Full text: New perspectives to save cultural heritage

J. Bell*, C. Ouimet* 
* Heritage Conservation Services, Client Service Team for Canadian Heritage and Parks Canada, Public Works and 
Government Services Canada 
KEY WORDS: Built Heritage Restoration, Heritage Conservation, Heritage Recording, Heritage Recording Techniques 
The inclusion of sound heritage recording is seldom a high priority to a multidisciplinary multi-client restoration project. Often it is 
an after thought driven by the lack of a detailed understanding of the cultural resource throughout the life cycle of the project. 
Heritage recording is a core conservation activity. The “project scope” for the Fort Henry project states “HCS will carry out heritage 
recording investigations to understand the issues and provide clear options on how to stabilize, restore and conserve the resources 
with a conservation approach meeting Parks Canada’s conservation policies”. This paper discusses the recording techniques applied 
and the recording deliverables generated as critical inputs to the on-going Fort Henry rehabilitation project. These deliverables will 
be evaluated/discussed as to “where value lies” as a result of their generation and the gaps vis-à-vis the information provider vs. the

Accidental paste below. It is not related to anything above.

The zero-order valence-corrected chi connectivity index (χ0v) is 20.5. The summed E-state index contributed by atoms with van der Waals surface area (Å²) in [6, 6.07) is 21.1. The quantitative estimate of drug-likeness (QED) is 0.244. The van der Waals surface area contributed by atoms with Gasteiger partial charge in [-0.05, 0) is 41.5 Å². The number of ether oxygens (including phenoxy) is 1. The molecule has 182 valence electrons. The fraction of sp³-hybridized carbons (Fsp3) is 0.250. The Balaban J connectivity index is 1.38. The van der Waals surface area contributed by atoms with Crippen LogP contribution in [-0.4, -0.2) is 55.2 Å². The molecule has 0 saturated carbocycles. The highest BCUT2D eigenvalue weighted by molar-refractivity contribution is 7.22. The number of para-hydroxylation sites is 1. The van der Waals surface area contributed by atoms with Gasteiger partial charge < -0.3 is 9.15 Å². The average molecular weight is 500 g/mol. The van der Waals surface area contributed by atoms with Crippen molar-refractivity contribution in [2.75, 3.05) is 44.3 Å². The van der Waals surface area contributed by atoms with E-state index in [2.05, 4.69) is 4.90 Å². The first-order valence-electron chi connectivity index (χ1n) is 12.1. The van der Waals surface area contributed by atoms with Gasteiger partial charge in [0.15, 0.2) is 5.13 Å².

information user. An approach to tailoring the record to specific information user needs is outlined and evaluated Furthermore the 
role of heritage recording training for project conservation engineers and architects is presented. 
Fort Henry National Historic Site of Canada (NHSC) was built 
from 1832 to 1837 to replace an existing fortification from the 
War of 1812 era. Situated atop Point Henry, the fort protected 
the naval dockyard at Point Frederick, the entrance of the 
Rideau Canal, and the town of Kingston; the latter serving as 
the major trans-shipment point along the supply route between 
The fort was abandoned by the British Army in 1870, and was 
garrisoned by Canadian troops until 1891. During World War I, 
Fort Henry was used as an internment camp for political 
prisoners. Following the war, the fort fell into disuse and 
Fort Henry was declared a national historic site by the Historic 
Sites and Monuments Board of Canada in 1923. In the reasons 
Montreal/Ottawa and all points west. In the 1840s Fort Henry 
was enlarged with the construction of the branch ditch towers 
and commissariat stores, making Fort Henry the largest 
fortification west of Quebec City. The fort alone cost 70,000 
British pounds sterling to construct, the equivalent of 
$35,000,000 in modem Canadian currency. 
for designation it was noted that the fort “is a site of great 
national importance and its historic features should be 
preserved, repairs carried out and everything done to make it an 
attractive memorial...” In a joint Federal/Provincial project, 
Fort Henry was restored in 1936 to 1938 at a cost of $1 million 
dollars. The fort was opened as a museum and historic site “in 
the name of all British soldiers who served there” by Prime 
Minister Mackenzie King in August 1938. 
Fig. 1 : Aerial view 

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